At the time, Dan McLaughlin of National Review wrote an excellent piece deconstructing the claims made by the left, in which he referred to historical precedent to establish the Act’s expectation of unadulterated political apathy as a sham:
The norm, even when respected, has been something of an open fraud. Did anyone actually think that John Kerry or Hillary Clinton or James Baker (who had previously been a campaign manager for Gerald Ford, Ronald Reagan, and George H.W. Bush) were apolitical figures? Or, going further back, that William Jennings Bryan, James G. Blaine, Henry Clay, or Thomas Jefferson were above politics? Three presidents (James Madison, James Monroe, and John Quincy Adams) were elected president while serving as secretary of state. James Buchanan and Daniel Webster both sought their party’s nomination while serving in the job. Jefferson more or less created the Democratic Party while serving as secretary of state; Clay got the job as part of a deal to resolve the 1824 election.
The broader claim that cabinet secretaries don’t speak at political conventions is even more laughable; as Jim Geraghty notes, six members of Barack Obama’s cabinet addressed the Democratic convention in 2012.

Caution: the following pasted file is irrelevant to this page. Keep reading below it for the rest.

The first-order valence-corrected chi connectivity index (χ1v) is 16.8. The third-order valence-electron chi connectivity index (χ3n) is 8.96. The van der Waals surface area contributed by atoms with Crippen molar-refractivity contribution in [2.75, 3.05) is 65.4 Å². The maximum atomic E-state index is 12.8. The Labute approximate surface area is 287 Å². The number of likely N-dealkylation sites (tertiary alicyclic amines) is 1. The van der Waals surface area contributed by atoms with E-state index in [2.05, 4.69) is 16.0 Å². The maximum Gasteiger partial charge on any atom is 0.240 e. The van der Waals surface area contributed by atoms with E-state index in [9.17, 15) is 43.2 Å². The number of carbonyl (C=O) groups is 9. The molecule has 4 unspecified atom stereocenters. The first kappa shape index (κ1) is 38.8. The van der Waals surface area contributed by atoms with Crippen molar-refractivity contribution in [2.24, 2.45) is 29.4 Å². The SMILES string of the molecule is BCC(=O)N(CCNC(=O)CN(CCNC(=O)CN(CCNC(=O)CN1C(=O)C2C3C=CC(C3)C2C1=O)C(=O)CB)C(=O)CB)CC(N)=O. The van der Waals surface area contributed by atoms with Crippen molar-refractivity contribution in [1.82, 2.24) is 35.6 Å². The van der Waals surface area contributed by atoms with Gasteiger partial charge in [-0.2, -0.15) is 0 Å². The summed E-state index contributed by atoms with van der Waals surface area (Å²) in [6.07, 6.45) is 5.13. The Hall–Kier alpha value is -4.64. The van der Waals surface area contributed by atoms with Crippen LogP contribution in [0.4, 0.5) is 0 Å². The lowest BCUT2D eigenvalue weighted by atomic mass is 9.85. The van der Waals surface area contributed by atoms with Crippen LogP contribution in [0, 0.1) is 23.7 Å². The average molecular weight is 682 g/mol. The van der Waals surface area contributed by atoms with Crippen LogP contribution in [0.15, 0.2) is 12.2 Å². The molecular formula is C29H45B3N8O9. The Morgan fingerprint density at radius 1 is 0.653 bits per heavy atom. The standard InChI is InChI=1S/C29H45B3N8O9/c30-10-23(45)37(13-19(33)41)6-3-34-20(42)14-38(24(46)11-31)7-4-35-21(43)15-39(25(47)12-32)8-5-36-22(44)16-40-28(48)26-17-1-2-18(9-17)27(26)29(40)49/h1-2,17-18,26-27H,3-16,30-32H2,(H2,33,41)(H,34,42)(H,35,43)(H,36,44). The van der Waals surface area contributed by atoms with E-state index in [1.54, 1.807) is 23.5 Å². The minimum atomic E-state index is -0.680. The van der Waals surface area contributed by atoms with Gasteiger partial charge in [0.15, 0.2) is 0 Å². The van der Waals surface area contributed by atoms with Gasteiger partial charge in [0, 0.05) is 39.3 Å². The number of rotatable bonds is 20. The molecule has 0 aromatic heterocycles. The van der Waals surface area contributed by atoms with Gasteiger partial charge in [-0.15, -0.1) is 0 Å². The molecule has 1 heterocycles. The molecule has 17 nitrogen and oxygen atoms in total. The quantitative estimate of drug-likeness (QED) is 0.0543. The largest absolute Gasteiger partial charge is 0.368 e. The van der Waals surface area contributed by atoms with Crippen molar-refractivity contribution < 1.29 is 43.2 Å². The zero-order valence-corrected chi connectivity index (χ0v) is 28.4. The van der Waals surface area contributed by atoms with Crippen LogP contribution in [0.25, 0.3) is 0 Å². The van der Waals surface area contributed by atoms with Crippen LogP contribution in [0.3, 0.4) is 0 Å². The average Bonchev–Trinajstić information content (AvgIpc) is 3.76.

If one were to make a desperate reach and try to play devil’s advocate, a similar argument could reasonably be made for Psaki; the woman is effectively an appointed mouthpiece for the Democratic Party. That’s what press secretaries do, which is why I’m usually rather wary of the integrity of taxpayer-funded PR in general. Making the case that Psaki’s position in government is apolitical by nature is akin to making a case for Bill Clinton’s chastity.
However, as McLaughlin noted last year, openly stumping for a political cause or candidate seems to be where the line is drawn. This, he elaborates, was the case for Obama-era Health and Human Services Secretary Kathleen Sebelius when she used a Human Rights Campaign event to push Obama’s reelection bid, and Housing and Urban Development Secretary Julian Castro when he used the capacity of his office to express support for Hillary Clinton’s 2016 campaign.
Again, precedent suggests a clear violation by Psaki, although no real ramifications, let alone serious ramifications, usually come of such violations. The Hatch Act serves as more of an ethics standard than a serious legal statute, and violation is penalized through civil means.
On one hand, the Hatch Act is an integral barrier to the usage of taxpayer funds and government resources for expressly partisan political purpose. However, there exists a delicate balance between governmental accountability and the First Amendment rights of public officials that must be addressed in dealing with Hatch Act-related cases — and for that reason, I’ve been a proponent of reforming the Hatch Act for quite some time.